8. i did this a year ago in my celica. bought one of those 40 smdLED squares from autozone and hacked it in on my lunchbreak. old bulb used to barely light the floor in the front seats. now i can totally see the back my trunk when the seats are down. Plan on putting some with audio sensors in my speaker housings.

  9. you can find some awesome stuff to hack at the dollar tree, sometimes. all other ‘dollar stores’ FAIL, in my experiences. A store shouldn’t be legally allowed to use the word ‘Dollar’ in the name, unless prices truly don’t exceed a dollar. That is why the Dollar Tree wins. plus the awesome things i have gotten there: Walkie talkies, CFL’s.. (both of which i cannot find anymore) FM radios (which i do not understand, being a few coils, an LED and a few other small things.. All kinds of USB crap.. one thing i never got around to buying because it seemed pointless was the USB LED booklight or whatever it was.. but my favorite is Arizona Green Tea. 99% of the time, that is the original reason that I walked into the store. Walkie talkies were the best hacking experience, although the Dollar CFL would have likely yielded some interesting circuitry, had it not mysteriously vanished before i got the chance to see it break/dissassemble it. The other thing that i found at the tree was a dollar universal remote, which pwned the expensive remotes, until i sat on it.. all i remember being inside were the printed-type button contacts, the black blob, an IR and a red LED. if only Dealextreme would supply Dollar tree with the sub $1 stuff, then i would be happy to pay $1 for it, because instant gratification, no wait. and it’s dollar tree, you expect cheap foreign-built crap.
    anything that plugs into AC, that you can buy that cheap, i have never tried (aside from the CFL) or i might try their night lights

  10. @MrTaco

    Thats because your eyes adjust to yellowish-red light better than bright white or blue lights. One of the reasons why street lamps are usually orange. It also helps keep bug problems down as well.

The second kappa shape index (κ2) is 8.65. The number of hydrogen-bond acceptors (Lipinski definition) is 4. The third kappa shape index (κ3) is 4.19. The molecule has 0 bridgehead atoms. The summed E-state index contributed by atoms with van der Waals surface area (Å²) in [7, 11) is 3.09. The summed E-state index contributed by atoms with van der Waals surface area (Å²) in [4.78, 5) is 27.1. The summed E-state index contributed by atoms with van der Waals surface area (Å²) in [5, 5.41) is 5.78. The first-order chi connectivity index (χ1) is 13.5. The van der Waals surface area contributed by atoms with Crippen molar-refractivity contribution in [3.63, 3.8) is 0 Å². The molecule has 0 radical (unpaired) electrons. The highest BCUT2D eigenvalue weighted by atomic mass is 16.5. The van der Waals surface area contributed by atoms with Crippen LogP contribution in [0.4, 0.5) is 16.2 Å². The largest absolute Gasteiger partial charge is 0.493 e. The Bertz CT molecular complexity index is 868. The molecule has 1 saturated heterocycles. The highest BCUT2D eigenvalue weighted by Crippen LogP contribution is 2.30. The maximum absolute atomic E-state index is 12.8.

11. @Sariel – that has nothing to do with why street lamps are orange.

    The reason street lamps are orange is because that’s the only color available from low pressure sodium lamps.

    Low pressure sodium lamps are used because they are one of, if not the most energy efficient light sources available (100-200 lumens/watt, much higher than nearly all LEDs which are just hitting 100 these days), and manage to provide that efficiency at low cost.

  12. @Andy
    Nominally no, the “orange” most commonly used in North America is the high-pressure sodium lamp. Low-pressure sodium is used in a few places but generally since it only emits that one color–not pure orange but a orangish-yellow, it produces no color rendition under it (unless you have a fluorescent color). It certainly is the most efficient light source out there but at great cost to color rendition, which is why increasing the pressure to broaden the sodium lines out to red-yellow in the HPS lamp is the way to go for the best combo of color rendition/efficiency.

    For @Sariel, the color choice on streetlamps is completely municipally decided and often may be from decades-old issues unrelated to human vision. If it’s new development, it’s usually orange HPS, or perhaps blue-white metal-halide. If it’s older, it could still be mercury-vapor. It is true that bluer lights are scattered more in the eye and cause more problems for human vision than warmer lights.

    It’s one reason why we need to point out replacing efficient HPS — “orange” lights — with blueish white LEDs is a bad idea. It’s less efficient, will cost more, and will create more light pollution and human vision difficulties (if compared with identical streetlamp systems).

    If white LEDs are demanded, at least use a warmer white LED with a color temperature matching incandescent 3300K. They are much nicer looking for most applications (excepting when you want daylight inside).